1 And now it came to pass that Ammon and king Limhi began to consult with the people how they should deliver themselves out of bondage; and even they did cause that all the people should gather themselves together; and this they did that they might have the voice of the people concerning the matter.
2 And it came to pass that they could find no way to deliver themselves out of bondage, except it were to take their women and children, and their flocks, and their herds, and their tents, and depart into the wilderness; for the Lamanites being so numerous, it was impossible for the people of Limhi to contend with them, thinking to deliver themselves out of bondage by the sword.
3 Now it came to pass that Gideon went forth and stood before the king, and said unto him: Now O king, thou hast hitherto hearkened unto my words many times when we have been contending with our brethren, the Lamanites.
4 And now O king, if thou hast not found me to be an unprofitable servant, or if thou hast hitherto listened to my words in any degree, and they have been of service to thee, even so I desire that thou wouldst listen to my words at this time, and I will be thy servant and deliver this people out of bondage.
After the arrival of Ammon in the land of Lehi-Nephi, King Limhi became hopeful that he could lead his people out of captivity and reunite with the inhabitants of Zarahemla. However, it’s one thing to believe that something can be done; it’s quite another to have a plan that will work. In an effort to create such a plan, Limhi and Ammon “began to consult with the people how they should deliver themselves out of bondage; and even they did cause that all the people should gather themselves together; and this they did that they might have the voice of the people.” This was a good approach. The collective efforts of a large number of people would generate many more ideas than a small group of people operating alone, and the people were more likely to buy into a plan if they had been part of the process of creating it.
I love the following advice in the Church Handbook about how ward councils should make decisions:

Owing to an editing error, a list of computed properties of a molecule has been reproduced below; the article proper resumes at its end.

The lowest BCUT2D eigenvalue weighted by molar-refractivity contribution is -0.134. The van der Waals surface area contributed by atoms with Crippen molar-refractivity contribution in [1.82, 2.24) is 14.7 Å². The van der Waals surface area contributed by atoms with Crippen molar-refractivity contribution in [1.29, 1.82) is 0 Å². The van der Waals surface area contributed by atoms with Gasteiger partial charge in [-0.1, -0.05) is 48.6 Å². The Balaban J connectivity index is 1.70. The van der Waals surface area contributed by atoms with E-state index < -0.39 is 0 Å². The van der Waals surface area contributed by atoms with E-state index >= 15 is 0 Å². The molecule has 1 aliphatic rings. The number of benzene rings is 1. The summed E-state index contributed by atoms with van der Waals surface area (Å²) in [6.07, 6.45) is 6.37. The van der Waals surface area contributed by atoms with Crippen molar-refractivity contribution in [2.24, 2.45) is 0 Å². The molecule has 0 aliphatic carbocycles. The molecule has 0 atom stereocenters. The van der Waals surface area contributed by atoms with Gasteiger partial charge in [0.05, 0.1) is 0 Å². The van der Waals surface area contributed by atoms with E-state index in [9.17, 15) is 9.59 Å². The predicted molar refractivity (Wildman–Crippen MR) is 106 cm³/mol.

During [a ward council] meeting, the bishop explains each matter being considered, but he does not normally decide how to resolve the matter until he has heard the discussion. He encourages discussion without dominating it. He asks questions and may ask particular council members for their suggestions. He listens carefully before making a decision. These discussions should foster a spirit of inspiration.
Council members are encouraged to speak honestly, both from their personal experience and from their positions as organization leaders. Both men and women should feel that their comments are valued as full participants. The bishop seeks input from Relief Society, Young Women, and Primary leaders in all matters considered by the ward council. The viewpoint of women is sometimes different from that of men, and it adds essential perspective to understanding and responding to members’ needs (Handbook 2: Administering the Church, 4.6 Ward Council Meetings).
Today, when I have the opportunity to make decisions, whether at work or at home, I will follow the examples of Limhi and Ammon: I will ask the people who will be affected by the decision for their ideas. I will avoid jumping to a conclusion, or even expressing my opinion too forcefully until I have heard the discussion. I will make it a priority to hear diverse points of view and to learn from people with different backgrounds in order to maximize the probability of making the right decision.